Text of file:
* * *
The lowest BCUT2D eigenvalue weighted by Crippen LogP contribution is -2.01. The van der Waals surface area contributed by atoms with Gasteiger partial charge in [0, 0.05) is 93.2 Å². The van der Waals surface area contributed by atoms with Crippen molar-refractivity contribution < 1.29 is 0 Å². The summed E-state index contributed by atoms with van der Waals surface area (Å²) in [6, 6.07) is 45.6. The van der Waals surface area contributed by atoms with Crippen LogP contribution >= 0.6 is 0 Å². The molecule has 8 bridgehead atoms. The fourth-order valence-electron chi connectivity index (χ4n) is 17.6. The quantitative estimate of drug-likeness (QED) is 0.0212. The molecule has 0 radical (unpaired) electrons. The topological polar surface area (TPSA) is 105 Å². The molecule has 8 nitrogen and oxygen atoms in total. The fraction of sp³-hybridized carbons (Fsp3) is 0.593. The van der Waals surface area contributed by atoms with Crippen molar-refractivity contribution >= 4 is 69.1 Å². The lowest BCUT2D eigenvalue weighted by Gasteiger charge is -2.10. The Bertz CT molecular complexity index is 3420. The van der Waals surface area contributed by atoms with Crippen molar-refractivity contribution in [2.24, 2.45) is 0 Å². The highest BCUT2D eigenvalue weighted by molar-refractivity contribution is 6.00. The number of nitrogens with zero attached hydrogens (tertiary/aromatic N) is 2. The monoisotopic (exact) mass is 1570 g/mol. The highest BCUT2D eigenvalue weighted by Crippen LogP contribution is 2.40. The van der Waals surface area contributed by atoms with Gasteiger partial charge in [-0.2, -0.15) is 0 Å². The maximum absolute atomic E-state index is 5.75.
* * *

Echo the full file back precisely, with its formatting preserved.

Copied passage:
The lowest BCUT2D eigenvalue weighted by Crippen LogP contribution is -2.01. The van der Waals surface area contributed by atoms with Gasteiger partial charge in [0, 0.05) is 93.2 Å². The van der Waals surface area contributed by atoms with Crippen molar-refractivity contribution < 1.29 is 0 Å². The summed E-state index contributed by atoms with van der Waals surface area (Å²) in [6, 6.07) is 45.6. The van der Waals surface area contributed by atoms with Crippen LogP contribution >= 0.6 is 0 Å². The molecule has 8 bridgehead atoms. The fourth-order valence-electron chi connectivity index (χ4n) is 17.6. The quantitative estimate of drug-likeness (QED) is 0.0212. The molecule has 0 radical (unpaired) electrons. The topological polar surface area (TPSA) is 105 Å². The molecule has 8 nitrogen and oxygen atoms in total. The fraction of sp³-hybridized carbons (Fsp3) is 0.593. The van der Waals surface area contributed by atoms with Crippen molar-refractivity contribution >= 4 is 69.1 Å². The lowest BCUT2D eigenvalue weighted by Gasteiger charge is -2.10. The Bertz CT molecular complexity index is 3420. The van der Waals surface area contributed by atoms with Crippen molar-refractivity contribution in [2.24, 2.45) is 0 Å². The highest BCUT2D eigenvalue weighted by molar-refractivity contribution is 6.00. The number of nitrogens with zero attached hydrogens (tertiary/aromatic N) is 2. The monoisotopic (exact) mass is 1570 g/mol. The highest BCUT2D eigenvalue weighted by Crippen LogP contribution is 2.40. The van der Waals surface area contributed by atoms with Gasteiger partial charge in [-0.2, -0.15) is 0 Å². The maximum absolute atomic E-state index is 5.75.